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This is a copy of the slides presented at the meeting but not formally written up for the volume.
In the past four decades lipid vesicles (liposomes) have evolved from widely used biomembrane models into important drug and gene carriers. The phosphatidylcholine phospholipids PC used in the drug carriers are biocompatible and biodegradable but they function as a relatively inert shell and require the incorporation of cholesterol to maintain the drug encapsulated in the liposome; The PC are also incapable of associating with ligands and have very weak interactions with nucleic acids. Moreover, they are not particularly good for cytoplasmic delivery of the encapsulated cargo. Recently, we have devised three classes of new lipids and have improved the synthesis of a fourth class that enable the preparation of a bioresponsive targeted carrier with improved nucleic acid delivery. Class 1 are low pH sensitive and include a diortho ester PEG lipid or a di-orthoester PC. Class two are redox sensitive lipids and include thiocholesterol based and thio diacyl chain based lipids that can be used in a sequential assembly process to encapsulate nucleic acid drugs in a charge neutral or negatively charged nanolipid particle. Class 3 is a new family of lipids that provide increased in vivo bilayer stability without the need for crosslinking of the bilayer. Class 4 is an improved synthesis of a triNTA diacyl lipid. This lipid can be used to attach His-6 containing molecules to the bilayer vesicle after the liposomes have been prepared and loaded with drugs. These lipids form a tool kit that can be used to prepare a variety of targeted drug, protein and nucleic acid delivery vesicles with attached targeting ligands. The synthesis, characterization and use of these lipids in a variety of drug delivery applications will be described. Suported by NIH EB003008 & NIH GM061851.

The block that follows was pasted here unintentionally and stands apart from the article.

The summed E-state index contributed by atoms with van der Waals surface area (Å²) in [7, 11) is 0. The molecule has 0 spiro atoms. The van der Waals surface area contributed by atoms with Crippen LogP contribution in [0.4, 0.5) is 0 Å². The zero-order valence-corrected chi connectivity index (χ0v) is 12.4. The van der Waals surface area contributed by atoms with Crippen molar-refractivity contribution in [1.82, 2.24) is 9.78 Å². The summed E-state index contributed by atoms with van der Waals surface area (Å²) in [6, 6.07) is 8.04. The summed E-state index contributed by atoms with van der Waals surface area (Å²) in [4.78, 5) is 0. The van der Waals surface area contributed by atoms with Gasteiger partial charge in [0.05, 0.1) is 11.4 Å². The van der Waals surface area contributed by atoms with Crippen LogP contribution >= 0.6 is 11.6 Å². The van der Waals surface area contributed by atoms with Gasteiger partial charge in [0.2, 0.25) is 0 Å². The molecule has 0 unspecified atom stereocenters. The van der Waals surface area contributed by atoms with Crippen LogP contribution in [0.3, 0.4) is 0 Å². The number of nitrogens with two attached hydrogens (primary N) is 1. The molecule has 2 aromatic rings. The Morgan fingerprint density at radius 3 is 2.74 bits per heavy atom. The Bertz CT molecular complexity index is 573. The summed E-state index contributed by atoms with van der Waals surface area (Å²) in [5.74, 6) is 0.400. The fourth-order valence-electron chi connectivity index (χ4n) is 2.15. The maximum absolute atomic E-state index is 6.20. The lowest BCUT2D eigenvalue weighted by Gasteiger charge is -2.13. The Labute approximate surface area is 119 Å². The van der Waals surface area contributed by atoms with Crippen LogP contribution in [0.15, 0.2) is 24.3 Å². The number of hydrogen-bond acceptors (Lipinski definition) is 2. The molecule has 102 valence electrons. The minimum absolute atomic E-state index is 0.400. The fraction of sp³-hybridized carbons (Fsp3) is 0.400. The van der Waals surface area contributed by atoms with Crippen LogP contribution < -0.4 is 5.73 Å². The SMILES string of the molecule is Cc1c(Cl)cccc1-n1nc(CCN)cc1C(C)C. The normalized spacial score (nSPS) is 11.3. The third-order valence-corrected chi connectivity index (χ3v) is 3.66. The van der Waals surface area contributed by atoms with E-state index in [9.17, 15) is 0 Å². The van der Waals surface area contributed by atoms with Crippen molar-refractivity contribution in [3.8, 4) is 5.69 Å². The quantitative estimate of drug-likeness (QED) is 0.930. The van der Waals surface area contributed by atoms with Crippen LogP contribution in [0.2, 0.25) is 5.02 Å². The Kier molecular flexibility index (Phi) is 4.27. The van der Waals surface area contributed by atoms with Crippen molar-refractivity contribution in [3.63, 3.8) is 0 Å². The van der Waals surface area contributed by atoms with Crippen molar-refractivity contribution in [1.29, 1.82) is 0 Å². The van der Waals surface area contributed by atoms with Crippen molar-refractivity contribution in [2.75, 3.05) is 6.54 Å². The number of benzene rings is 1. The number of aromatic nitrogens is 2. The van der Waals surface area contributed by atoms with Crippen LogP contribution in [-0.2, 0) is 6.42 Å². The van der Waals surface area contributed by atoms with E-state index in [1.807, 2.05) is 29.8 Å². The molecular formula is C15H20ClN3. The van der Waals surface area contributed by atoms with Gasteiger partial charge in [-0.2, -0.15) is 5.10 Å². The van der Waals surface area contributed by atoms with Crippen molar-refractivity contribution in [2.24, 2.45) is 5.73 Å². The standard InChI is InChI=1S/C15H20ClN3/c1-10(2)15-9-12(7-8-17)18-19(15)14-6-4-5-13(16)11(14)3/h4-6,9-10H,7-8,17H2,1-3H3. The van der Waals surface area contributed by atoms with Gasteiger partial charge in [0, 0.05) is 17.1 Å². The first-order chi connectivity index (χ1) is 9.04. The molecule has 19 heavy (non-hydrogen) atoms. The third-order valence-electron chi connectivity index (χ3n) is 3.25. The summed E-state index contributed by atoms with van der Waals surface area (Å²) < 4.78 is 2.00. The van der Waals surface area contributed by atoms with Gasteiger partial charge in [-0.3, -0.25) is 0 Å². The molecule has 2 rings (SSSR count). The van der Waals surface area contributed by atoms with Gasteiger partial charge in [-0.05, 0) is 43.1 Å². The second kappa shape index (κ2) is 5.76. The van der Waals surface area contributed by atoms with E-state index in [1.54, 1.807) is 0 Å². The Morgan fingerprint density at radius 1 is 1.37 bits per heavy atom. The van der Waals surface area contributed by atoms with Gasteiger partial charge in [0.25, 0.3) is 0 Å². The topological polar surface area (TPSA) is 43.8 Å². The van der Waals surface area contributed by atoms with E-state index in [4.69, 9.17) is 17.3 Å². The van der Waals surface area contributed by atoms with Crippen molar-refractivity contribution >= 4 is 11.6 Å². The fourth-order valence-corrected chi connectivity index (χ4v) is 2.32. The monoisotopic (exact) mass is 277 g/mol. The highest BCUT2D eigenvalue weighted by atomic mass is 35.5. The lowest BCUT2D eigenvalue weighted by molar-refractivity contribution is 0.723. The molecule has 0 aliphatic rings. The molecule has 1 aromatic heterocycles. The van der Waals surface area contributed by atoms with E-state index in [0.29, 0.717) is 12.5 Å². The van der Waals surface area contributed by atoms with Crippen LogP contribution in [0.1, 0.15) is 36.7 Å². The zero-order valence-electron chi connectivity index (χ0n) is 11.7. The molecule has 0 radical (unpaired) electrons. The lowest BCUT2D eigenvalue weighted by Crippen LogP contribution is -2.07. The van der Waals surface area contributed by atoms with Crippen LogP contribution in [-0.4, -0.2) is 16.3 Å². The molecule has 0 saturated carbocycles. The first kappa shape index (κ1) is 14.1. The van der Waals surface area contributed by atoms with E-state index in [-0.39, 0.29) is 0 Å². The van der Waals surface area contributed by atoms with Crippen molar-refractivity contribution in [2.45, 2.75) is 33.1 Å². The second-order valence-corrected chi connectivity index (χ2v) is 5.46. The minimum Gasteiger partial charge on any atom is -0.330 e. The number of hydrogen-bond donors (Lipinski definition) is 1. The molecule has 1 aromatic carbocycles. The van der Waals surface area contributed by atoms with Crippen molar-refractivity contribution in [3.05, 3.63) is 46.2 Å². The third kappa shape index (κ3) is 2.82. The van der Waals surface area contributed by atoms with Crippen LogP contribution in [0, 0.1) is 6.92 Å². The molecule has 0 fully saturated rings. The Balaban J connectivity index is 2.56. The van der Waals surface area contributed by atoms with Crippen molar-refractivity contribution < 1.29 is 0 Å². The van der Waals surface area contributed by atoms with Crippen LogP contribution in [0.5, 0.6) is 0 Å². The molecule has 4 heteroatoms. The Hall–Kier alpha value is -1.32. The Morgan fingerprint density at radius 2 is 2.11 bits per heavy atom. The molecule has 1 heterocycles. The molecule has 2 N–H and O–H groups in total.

We sought to identify factors associated with long duration and/or non–first-line choice of treatment for pediatric skin and soft-tissue infections (SSTIs).
Retrospective cohort study.
Ambulatory encounter claims of Medicaid-insured children lacking chronic medical conditions treated for SSTI and/or animal bite injury in Ohio in 2014.
For all diagnoses, long treatment duration was defined as treatment >7 days. Non–first-line choice of treatment for SSTI included treatment with 2 antimicrobials dispensed on the same calendar day or any treatment not listed in the Infectious Diseases Society of America guidelines. The adjusted odds of (1) long treatment duration and (2) non–first-line choice of treatment were calculated for patient age, prescriber type, and patient county of residence characteristics (ie, rural vs metropolitan area and poverty rate).
Of 10,310 encounters with complete data available, long treatment duration was prescribed in 7,968 (77.3%). The most common duration of treatment prescribed was 10 days. A non–first-line choice was prescribed in 1,030 encounters (10%). Dispensation of 2 antimicrobials on the same calendar day was the most common reason for the non–first-line choice, and of these, trimethoprim-sulfamethoxazole plus a first-generation cephalosporin was the most common regimen. Compared to pediatricians, the adjusted odds ratio of long treatment duration was significantly lower for all other primary care specialties. Conversely, nonpediatricians were more likely to prescribe a non–first-line treatment choice. Patient residence in a high-poverty county increased the odds of both long duration and non–first-line choice of treatment.
Healthcare claims may be utilized to measure opportunities for first-line choice and/or shorter duration of treatment for SSTI.